CHICAGO, Nov. 26—Women who live in urban areas have denser breasts, which make them more likely to develop breast cancer, according to a study presented today at the 93rd annual meeting of the Radiological Society of North America (RSNA).
“Women living in cities need to pay more attention to having regular breast screening,” said Nicholas M. Perry, MBBS, FRCS, FRCR, director of The London Breast Institute at The Princess Grace Hospital in London. “Currently, women who live in urban areas are known to have lower attendance for breast screening programs than women in outlying areas.”
Women with more glandular breasts show denser tissue on a mammogram and have nearly four times the risk of developing breast cancer than women with fatty breasts. Perry and colleagues sought to determine if there was a relationship between breast density and area of residence.
The researchers examined digital mammograms of 972 women from urban, suburban and rural areas. They discovered that women who lived in London had significantly denser breasts than those living outside the city. The risk of increased density was twice as great in the 45- to 54-year-old group. Age-specific analyses suggested that overall differences by area were more pronounced in women under age 50.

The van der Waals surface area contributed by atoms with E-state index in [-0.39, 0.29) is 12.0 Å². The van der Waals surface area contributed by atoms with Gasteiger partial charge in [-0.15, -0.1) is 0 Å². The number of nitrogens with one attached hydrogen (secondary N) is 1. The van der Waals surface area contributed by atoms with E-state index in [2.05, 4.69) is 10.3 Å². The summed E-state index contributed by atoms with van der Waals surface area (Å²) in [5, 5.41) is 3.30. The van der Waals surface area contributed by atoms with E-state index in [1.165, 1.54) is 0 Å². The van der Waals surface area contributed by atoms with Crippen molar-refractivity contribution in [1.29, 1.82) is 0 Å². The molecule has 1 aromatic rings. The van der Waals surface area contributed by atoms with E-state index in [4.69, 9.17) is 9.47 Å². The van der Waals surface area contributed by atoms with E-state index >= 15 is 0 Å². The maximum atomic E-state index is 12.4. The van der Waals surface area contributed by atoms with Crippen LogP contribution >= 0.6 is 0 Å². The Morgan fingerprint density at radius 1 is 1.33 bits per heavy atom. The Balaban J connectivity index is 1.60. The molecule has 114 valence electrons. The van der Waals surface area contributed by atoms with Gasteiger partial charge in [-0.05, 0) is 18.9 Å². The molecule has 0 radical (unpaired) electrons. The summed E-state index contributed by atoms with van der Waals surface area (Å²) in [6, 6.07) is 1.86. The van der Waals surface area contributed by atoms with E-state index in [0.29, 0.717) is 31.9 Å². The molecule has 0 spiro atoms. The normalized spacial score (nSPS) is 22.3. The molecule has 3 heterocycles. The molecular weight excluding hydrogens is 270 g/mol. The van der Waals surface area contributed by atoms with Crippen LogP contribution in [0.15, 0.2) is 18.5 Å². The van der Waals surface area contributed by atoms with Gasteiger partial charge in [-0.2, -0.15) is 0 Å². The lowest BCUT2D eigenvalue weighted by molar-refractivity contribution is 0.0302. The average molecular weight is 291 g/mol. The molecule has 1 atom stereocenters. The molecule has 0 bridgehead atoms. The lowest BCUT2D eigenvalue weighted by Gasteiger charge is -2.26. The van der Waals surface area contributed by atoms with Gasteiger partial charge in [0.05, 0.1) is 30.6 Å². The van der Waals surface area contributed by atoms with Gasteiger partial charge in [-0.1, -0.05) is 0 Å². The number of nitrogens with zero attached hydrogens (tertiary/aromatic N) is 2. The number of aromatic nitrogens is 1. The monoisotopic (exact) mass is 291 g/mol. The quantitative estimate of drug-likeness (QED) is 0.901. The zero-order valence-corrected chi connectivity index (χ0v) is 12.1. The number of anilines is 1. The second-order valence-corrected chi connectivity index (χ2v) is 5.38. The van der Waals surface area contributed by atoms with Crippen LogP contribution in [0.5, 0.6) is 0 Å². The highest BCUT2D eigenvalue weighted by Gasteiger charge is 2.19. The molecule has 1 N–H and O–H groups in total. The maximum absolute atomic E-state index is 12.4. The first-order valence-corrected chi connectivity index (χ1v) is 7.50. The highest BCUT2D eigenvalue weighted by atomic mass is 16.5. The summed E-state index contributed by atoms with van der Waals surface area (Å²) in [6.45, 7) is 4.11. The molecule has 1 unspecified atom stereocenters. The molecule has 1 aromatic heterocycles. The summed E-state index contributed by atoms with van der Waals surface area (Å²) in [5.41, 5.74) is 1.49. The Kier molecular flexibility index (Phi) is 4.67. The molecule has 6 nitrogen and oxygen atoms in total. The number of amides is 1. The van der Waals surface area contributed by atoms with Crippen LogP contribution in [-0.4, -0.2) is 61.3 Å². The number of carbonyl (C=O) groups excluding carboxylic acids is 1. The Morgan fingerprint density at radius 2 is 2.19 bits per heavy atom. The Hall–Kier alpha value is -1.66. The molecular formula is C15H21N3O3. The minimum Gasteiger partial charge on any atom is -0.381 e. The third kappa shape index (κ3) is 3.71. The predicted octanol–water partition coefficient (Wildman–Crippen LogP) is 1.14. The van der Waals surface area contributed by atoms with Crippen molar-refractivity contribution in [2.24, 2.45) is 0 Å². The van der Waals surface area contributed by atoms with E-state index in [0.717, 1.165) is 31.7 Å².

The researchers concluded that there is evidence of higher breast density in women residing in urban and suburban areas in the United Kingdom compared to rural areas.
Perry cautioned that more research is needed to understand the phenomenon, taking into account lifestyle factors, stress, workplace and other possible contributors, but he advised that all women maintain a recommended breast screening regimen. He also said that women with dense breasts should be screened with digital mammography.
“Access to breast screening for women living in cities must be prioritized,” Perry noted.
P.C. Allgood, PhD, S.W. Duffy, MD, S.E. Milner, BSc, and K. Mokbel, MD, co-authored the study.